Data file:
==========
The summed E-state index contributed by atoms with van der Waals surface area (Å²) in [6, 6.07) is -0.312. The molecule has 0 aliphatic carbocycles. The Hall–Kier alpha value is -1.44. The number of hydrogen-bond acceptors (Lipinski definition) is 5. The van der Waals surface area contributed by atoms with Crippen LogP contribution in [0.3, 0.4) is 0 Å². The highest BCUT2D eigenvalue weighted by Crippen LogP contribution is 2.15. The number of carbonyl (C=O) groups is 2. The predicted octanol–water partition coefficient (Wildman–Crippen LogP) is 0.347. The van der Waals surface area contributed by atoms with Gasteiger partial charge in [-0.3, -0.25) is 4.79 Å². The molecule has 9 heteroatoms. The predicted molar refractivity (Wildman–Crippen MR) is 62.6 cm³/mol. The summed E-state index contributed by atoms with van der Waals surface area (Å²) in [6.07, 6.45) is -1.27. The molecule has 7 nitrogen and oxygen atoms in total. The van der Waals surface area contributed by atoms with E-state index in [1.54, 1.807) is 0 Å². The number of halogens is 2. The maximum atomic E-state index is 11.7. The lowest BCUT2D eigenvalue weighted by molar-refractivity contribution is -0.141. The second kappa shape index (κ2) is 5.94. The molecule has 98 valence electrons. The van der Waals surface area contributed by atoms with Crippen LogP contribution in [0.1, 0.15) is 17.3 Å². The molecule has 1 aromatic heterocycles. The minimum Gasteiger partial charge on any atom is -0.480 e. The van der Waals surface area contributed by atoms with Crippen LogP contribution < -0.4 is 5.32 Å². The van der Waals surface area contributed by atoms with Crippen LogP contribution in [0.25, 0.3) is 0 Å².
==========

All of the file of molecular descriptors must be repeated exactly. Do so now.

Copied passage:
The summed E-state index contributed by atoms with van der Waals surface area (Å²) in [6, 6.07) is -0.312. The molecule has 0 aliphatic carbocycles. The Hall–Kier alpha value is -1.44. The number of hydrogen-bond acceptors (Lipinski definition) is 5. The van der Waals surface area contributed by atoms with Crippen LogP contribution in [0.3, 0.4) is 0 Å². The highest BCUT2D eigenvalue weighted by Crippen LogP contribution is 2.15. The number of carbonyl (C=O) groups is 2. The predicted octanol–water partition coefficient (Wildman–Crippen LogP) is 0.347. The van der Waals surface area contributed by atoms with Gasteiger partial charge in [-0.3, -0.25) is 4.79 Å². The molecule has 9 heteroatoms. The predicted molar refractivity (Wildman–Crippen MR) is 62.6 cm³/mol. The summed E-state index contributed by atoms with van der Waals surface area (Å²) in [6.07, 6.45) is -1.27. The molecule has 7 nitrogen and oxygen atoms in total. The van der Waals surface area contributed by atoms with E-state index in [1.54, 1.807) is 0 Å². The number of halogens is 2. The maximum atomic E-state index is 11.7. The lowest BCUT2D eigenvalue weighted by molar-refractivity contribution is -0.141. The second kappa shape index (κ2) is 5.94. The molecule has 98 valence electrons. The van der Waals surface area contributed by atoms with Crippen LogP contribution in [0.1, 0.15) is 17.3 Å². The molecule has 1 aromatic heterocycles. The minimum Gasteiger partial charge on any atom is -0.480 e. The van der Waals surface area contributed by atoms with Crippen LogP contribution < -0.4 is 5.32 Å². The van der Waals surface area contributed by atoms with Crippen LogP contribution in [0.25, 0.3) is 0 Å².